Sputnik discussed this with John Short, political analyst, and Professor of Public Policy at the University of Maryland.
Sputnik: The USS Carl Vinson's presence marks the biggest US presence since 1975, causing some analysts to that this is a chance for the US to flex its military muscles back in Asia, what're your thoughts on that?
John Short: It allows the US to represent its quite vast naval power, its Carl Vinson is one of the supercarriers, one of the biggest aircraft carriers in the world, China has nothing equivalent to that, so it's a way of showing naval superiority, for the Vietnamese it's also a way to show their connection with the United States. Vietnam is involved in a very tense dispute over ownership of islands, access to resources in the South China Sea. China has made a giant claim over a huge part of the South China Sea that actually cuts into the exclusive economic zone of Vietnam and it takes over vital fishing interests and oil and gas reserves. So, Vietnam is looking for allies and a sort of defense system against the Chinese maritime claims; they were disappointed with the collapse of the TPP (The Trans-Pacific Partnership), they thought the TPP would connect more closely the US with Southeast Asia and Vietnam in particular. So I think the invitation to the US navy was part of an attempt by the Vietnamese to show the Chinese that the Vietnamese have allies.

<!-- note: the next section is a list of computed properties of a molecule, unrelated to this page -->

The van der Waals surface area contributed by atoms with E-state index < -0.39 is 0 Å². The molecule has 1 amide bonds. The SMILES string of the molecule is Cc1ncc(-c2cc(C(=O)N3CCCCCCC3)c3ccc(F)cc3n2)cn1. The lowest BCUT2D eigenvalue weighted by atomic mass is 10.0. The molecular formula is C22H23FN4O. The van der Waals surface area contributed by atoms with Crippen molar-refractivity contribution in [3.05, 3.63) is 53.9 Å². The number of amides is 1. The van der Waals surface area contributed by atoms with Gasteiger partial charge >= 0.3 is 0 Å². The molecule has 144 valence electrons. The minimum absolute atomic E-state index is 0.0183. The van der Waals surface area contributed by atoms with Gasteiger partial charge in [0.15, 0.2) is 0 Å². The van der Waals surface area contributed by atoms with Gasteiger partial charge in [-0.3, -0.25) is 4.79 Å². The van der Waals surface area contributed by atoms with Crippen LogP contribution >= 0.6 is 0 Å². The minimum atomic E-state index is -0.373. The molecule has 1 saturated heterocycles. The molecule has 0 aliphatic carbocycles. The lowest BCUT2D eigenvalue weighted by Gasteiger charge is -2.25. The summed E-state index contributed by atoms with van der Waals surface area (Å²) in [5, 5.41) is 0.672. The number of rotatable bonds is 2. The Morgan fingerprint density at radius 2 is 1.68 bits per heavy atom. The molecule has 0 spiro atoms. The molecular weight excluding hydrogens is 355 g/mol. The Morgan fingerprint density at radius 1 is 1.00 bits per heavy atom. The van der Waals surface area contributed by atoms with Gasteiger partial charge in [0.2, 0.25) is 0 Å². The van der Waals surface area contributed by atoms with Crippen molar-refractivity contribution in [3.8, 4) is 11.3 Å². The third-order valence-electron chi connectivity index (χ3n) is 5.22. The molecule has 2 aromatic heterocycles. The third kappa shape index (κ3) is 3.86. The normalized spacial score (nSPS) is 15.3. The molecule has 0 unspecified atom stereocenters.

Sputnik: What response can we expect to see from China? Obviously this is a little bit disturbing from their point of view and what consequences could this have on the relations between Beijing and Washington?
John Short: I don't think much of a change, China will probably say this is an aggressive act, there will be some statement from the ministry of Foreign Affairs, but they will continue the build up, the militarization of islands in the South China Sea. Despite US rhetoric to the contrary, China has advanced dramatically its territorial hold on these islands, it has been dredging up sand from the sea bottom and building aircraft bases, so I don't think that will stop, there's a sense in which maybe this is an empty gesture by the USA, I'm not sure what it can actually do to stop China, obviously, they haven't done anything so far. Carl Vinson sailing through the South China Sea is the most that the US does, it's the periodic acts of showing that the seas are open to navigation, but there's been really no direct counter to Chinese expansion in this area.
Sputnik: Some experts have said that the move illustrates Hanoi's complex relations with Beijing, what's your take on that? Will Vietnam side with US to challenge China?
Sputnik: It appears that Chinese commentators have used the Vinson's presence to demand a greater military build up in the South China Sea, how likely is Beijing actually to do that?
John Short: I don't think much, the last international diplomatic issue was the ruling by the International Court of Arbitration in the Hague which ruled in favor of the Philippines and against China's claim, but it was like tree falling in an empty forrest, nothing much happened in its wake, China continued its build up, America says it's for free navigation. I don't see any immediate solution to it, the only worrying thing is that a small scale incident at the local scale, like Chinese fisherman are pulled up by Vietnamese coast guards or vice versa, and it can escalate into something broader, or a US ship goes off corse, it's a bit of a flash point insofar as it could potentially be explosive, it doesn't necessarily have to be, but the broader context makes small scale incidents much more likely ignite a broader conflict.
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